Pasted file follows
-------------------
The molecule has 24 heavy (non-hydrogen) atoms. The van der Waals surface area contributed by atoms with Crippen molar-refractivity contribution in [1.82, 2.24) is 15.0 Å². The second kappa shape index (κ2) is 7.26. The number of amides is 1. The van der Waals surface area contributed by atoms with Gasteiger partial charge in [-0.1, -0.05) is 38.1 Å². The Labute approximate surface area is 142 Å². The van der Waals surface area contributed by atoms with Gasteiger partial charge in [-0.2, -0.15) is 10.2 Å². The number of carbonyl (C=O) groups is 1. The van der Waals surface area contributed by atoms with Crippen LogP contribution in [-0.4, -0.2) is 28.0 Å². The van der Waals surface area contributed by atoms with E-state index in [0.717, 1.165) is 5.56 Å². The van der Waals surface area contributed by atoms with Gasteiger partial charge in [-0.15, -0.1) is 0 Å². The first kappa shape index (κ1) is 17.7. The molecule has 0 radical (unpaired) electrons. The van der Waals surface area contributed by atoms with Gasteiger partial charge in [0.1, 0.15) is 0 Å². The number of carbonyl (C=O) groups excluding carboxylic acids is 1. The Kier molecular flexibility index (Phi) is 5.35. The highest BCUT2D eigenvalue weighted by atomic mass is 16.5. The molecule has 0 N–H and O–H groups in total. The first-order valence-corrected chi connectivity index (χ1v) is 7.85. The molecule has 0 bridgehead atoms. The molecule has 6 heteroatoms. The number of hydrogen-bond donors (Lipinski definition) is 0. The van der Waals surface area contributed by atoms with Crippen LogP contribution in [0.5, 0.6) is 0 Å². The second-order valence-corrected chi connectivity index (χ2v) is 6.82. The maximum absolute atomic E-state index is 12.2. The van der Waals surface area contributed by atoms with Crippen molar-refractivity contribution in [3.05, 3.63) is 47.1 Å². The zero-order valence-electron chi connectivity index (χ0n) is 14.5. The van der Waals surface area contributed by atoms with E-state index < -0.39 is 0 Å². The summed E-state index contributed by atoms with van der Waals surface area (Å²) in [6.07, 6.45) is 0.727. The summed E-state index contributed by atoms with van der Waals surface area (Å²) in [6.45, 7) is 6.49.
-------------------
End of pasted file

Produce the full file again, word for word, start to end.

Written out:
The molecule has 24 heavy (non-hydrogen) atoms. The van der Waals surface area contributed by atoms with Crippen molar-refractivity contribution in [1.82, 2.24) is 15.0 Å². The second kappa shape index (κ2) is 7.26. The number of amides is 1. The van der Waals surface area contributed by atoms with Gasteiger partial charge in [-0.1, -0.05) is 38.1 Å². The Labute approximate surface area is 142 Å². The van der Waals surface area contributed by atoms with Gasteiger partial charge in [-0.2, -0.15) is 10.2 Å². The number of carbonyl (C=O) groups is 1. The van der Waals surface area contributed by atoms with Crippen LogP contribution in [-0.4, -0.2) is 28.0 Å². The van der Waals surface area contributed by atoms with E-state index in [0.717, 1.165) is 5.56 Å². The van der Waals surface area contributed by atoms with Gasteiger partial charge in [-0.15, -0.1) is 0 Å². The first kappa shape index (κ1) is 17.7. The molecule has 0 radical (unpaired) electrons. The van der Waals surface area contributed by atoms with Gasteiger partial charge in [0.1, 0.15) is 0 Å². The number of carbonyl (C=O) groups excluding carboxylic acids is 1. The Kier molecular flexibility index (Phi) is 5.35. The highest BCUT2D eigenvalue weighted by atomic mass is 16.5. The molecule has 0 N–H and O–H groups in total. The first-order valence-corrected chi connectivity index (χ1v) is 7.85. The molecule has 0 bridgehead atoms. The molecule has 6 heteroatoms. The number of hydrogen-bond donors (Lipinski definition) is 0. The van der Waals surface area contributed by atoms with Crippen LogP contribution in [0.5, 0.6) is 0 Å². The second-order valence-corrected chi connectivity index (χ2v) is 6.82. The maximum absolute atomic E-state index is 12.2. The van der Waals surface area contributed by atoms with Crippen molar-refractivity contribution in [3.05, 3.63) is 47.1 Å². The zero-order valence-electron chi connectivity index (χ0n) is 14.5. The van der Waals surface area contributed by atoms with E-state index < -0.39 is 0 Å². The summed E-state index contributed by atoms with van der Waals surface area (Å²) in [6.07, 6.45) is 0.727. The summed E-state index contributed by atoms with van der Waals surface area (Å²) in [6.45, 7) is 6.49.